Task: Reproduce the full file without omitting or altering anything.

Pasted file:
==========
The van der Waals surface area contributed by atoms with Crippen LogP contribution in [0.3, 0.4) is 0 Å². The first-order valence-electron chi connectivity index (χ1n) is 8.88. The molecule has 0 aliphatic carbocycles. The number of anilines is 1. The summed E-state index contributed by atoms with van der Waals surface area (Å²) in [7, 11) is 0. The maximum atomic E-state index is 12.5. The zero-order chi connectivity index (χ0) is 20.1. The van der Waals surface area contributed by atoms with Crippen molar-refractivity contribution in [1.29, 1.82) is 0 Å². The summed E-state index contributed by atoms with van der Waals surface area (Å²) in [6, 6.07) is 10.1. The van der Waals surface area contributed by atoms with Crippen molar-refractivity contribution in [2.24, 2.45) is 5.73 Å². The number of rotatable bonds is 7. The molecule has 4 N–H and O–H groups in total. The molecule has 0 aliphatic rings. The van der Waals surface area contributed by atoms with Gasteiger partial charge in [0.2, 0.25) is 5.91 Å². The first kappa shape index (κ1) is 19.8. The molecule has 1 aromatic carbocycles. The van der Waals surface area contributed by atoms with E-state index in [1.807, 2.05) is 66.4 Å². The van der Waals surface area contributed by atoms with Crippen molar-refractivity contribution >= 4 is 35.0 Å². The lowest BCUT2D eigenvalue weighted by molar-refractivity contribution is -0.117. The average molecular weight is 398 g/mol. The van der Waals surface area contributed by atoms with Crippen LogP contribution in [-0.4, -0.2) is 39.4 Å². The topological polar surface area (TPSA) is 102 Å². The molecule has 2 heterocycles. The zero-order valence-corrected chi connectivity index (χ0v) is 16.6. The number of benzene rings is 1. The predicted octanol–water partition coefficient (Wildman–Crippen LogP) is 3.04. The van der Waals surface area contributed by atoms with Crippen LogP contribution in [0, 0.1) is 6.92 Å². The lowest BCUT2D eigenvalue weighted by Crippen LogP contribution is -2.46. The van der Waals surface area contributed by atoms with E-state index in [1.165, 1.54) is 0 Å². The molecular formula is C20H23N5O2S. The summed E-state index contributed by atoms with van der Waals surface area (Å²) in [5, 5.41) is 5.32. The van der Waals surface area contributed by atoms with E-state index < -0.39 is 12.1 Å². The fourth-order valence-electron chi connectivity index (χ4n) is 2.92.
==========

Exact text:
The van der Waals surface area contributed by atoms with Crippen LogP contribution in [0.3, 0.4) is 0 Å². The first-order valence-electron chi connectivity index (χ1n) is 8.88. The molecule has 0 aliphatic carbocycles. The number of anilines is 1. The summed E-state index contributed by atoms with van der Waals surface area (Å²) in [7, 11) is 0. The maximum atomic E-state index is 12.5. The zero-order chi connectivity index (χ0) is 20.1. The van der Waals surface area contributed by atoms with Crippen molar-refractivity contribution in [1.29, 1.82) is 0 Å². The summed E-state index contributed by atoms with van der Waals surface area (Å²) in [6, 6.07) is 10.1. The van der Waals surface area contributed by atoms with Crippen molar-refractivity contribution in [2.24, 2.45) is 5.73 Å². The number of rotatable bonds is 7. The molecule has 4 N–H and O–H groups in total. The molecule has 0 aliphatic rings. The van der Waals surface area contributed by atoms with Gasteiger partial charge in [0.2, 0.25) is 5.91 Å². The first kappa shape index (κ1) is 19.8. The molecule has 1 aromatic carbocycles. The van der Waals surface area contributed by atoms with E-state index in [1.807, 2.05) is 66.4 Å². The van der Waals surface area contributed by atoms with Crippen molar-refractivity contribution >= 4 is 35.0 Å². The lowest BCUT2D eigenvalue weighted by molar-refractivity contribution is -0.117. The average molecular weight is 398 g/mol. The van der Waals surface area contributed by atoms with Crippen LogP contribution in [-0.4, -0.2) is 39.4 Å². The topological polar surface area (TPSA) is 102 Å². The molecule has 2 heterocycles. The zero-order valence-corrected chi connectivity index (χ0v) is 16.6. The number of benzene rings is 1. The predicted octanol–water partition coefficient (Wildman–Crippen LogP) is 3.04. The van der Waals surface area contributed by atoms with Crippen LogP contribution in [0, 0.1) is 6.92 Å². The lowest BCUT2D eigenvalue weighted by Crippen LogP contribution is -2.46. The van der Waals surface area contributed by atoms with E-state index in [1.165, 1.54) is 0 Å². The molecular formula is C20H23N5O2S. The summed E-state index contributed by atoms with van der Waals surface area (Å²) in [5, 5.41) is 5.32. The van der Waals surface area contributed by atoms with E-state index < -0.39 is 12.1 Å². The fourth-order valence-electron chi connectivity index (χ4n) is 2.92.